[7] Later, in Bryan v. Jones, the Fifth Circuit rejected the unqualified holding in Whirl that a jailer could not assert a good faith defense in a false imprisonment action, and concluded that the standard of reasonableness by which to measure the availability of the official immunity defense would be determined by gauging the degree of discretion the sheriff exercised. 530 F.2d 1210, 1215 (5th Cir.) (en banc), cert. denied, 429 U.S. 865, 97 S. Ct. 174, 50 L. Ed. 2d 145 (1976). If the error resulting in the unlawful incarceration is outside the realm of the jailer's responsibility, he will not be found liable because he has acted reasonably and in good faith. See id.

    [8] The court in Clark v. Heard, also cited by Davis, fails to recognize this important distinction; therefore, we find it neither controlling nor persuasive. 538 F. Supp. 800, 806 (S.D.Tex.1982). Davis' reliance on Brown v. Byer is similarly misplaced. 870 F.2d 975 (5th Cir.1989). Nevertheless, we note that the court in Brown found the arresting officer was not entitled to immunity under state law because the jury found that he was not acting in good faith. See id. at 981.

    [9] Davis does not dispute that Ellis was acting in the course and scope of his employment. In addition, although he disputes the relevance of the good faith element, Davis does not appear to dispute the jury's finding of good faith.

    [10] We believe the present case to be distinguishable from Copeland v. Boone, cited by Davis. 866 S.W.2d 55 (Tex.App.—San Antonio 1993, writ dism'd w.o.j.). There the arresting officer was not called upon to investigate whether the presenting individual was the same person named in the warrant. Rather, the plaintiff wanted the arresting officer to disregard the warrant, which the officer had no discretion to do. Although Deputy Ellis could not disregard the warrant. he was required to investigate whether the presenting individual was the same person named therein. In making this determination, Ellis was required to exercise personal deliberation and judgment.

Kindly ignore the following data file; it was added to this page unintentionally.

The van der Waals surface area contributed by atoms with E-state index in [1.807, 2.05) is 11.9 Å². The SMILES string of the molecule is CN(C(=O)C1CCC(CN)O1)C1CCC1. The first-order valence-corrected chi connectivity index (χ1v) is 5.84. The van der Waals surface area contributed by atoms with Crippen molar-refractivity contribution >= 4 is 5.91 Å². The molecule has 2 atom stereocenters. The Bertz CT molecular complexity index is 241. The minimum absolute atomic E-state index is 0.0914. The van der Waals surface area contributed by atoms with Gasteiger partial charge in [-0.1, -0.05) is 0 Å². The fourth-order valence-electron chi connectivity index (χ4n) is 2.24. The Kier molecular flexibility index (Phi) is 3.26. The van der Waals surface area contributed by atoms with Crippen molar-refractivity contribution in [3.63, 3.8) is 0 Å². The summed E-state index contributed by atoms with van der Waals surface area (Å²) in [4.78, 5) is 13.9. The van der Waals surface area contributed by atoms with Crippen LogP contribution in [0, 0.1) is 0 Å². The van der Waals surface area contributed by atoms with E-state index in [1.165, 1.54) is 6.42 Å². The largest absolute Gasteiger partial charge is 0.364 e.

Document Info

DocketNumber: 14-96-01331-CV

Citation Numbers: 971 S.W.2d 111

Judges: Yates, Edelman and O'neill

Filed Date: 6/4/1998

Precedential Status: Precedential

Modified Date: 4/15/2017

Authorities (30)

Cantu v. Rocha , 77 F.3d 795 ( 1996 )

Monroe v. Pape , 365 U.S. 167 ( 1961 )

Pierson v. Ray , 386 U.S. 547 ( 1967 )

Monell v. New York City Dept. of Social Servs. , 436 U.S. 658 ( 1978 )

Anderson v. Creighton , 483 U.S. 635 ( 1987 )

William Whirl v. C. v. (Buster) Kern and Fidelity and ... , 407 F.2d 781 ( 1969 )

Henry Lee Bryan v. Clarence Jones, Sheriff, Henry Wade, ... , 530 F.2d 1210 ( 1976 )

Troy Lee Douthit v. Clarence Jones, Sheriff, Dallas County, ... , 619 F.2d 527 ( 1980 )

Troy Lee Douthit v. Clarence Jones, Sheriff, Dallas County, ... , 641 F.2d 345 ( 1981 )

Tammy Brown v. Pamela Joy Byer, (Officer)--Euless, Bob ... , 870 F.2d 975 ( 1989 )

Woods v. Moody , 933 S.W.2d 306 ( 1996 )

City of Lancaster v. Chambers , 883 S.W.2d 650 ( 1994 )

Lang v. City of Nacogdoches , 942 S.W.2d 752 ( 1997 )

Maddox v. Denka Chemical Corp. , 930 S.W.2d 668 ( 1996 )

Emerson v. Borland , 927 S.W.2d 709 ( 1996 )

Kassen v. Hatley , 887 S.W.2d 4 ( 1994 )

Travis v. City of Mesquite , 830 S.W.2d 94 ( 1992 )

Clark v. Heard , 538 F. Supp. 800 ( 1982 )

Augustine v. Nusom , 671 S.W.2d 112 ( 1984 )

City of Hempstead v. Kmiec , 902 S.W.2d 118 ( 1995 )

View All Authorities »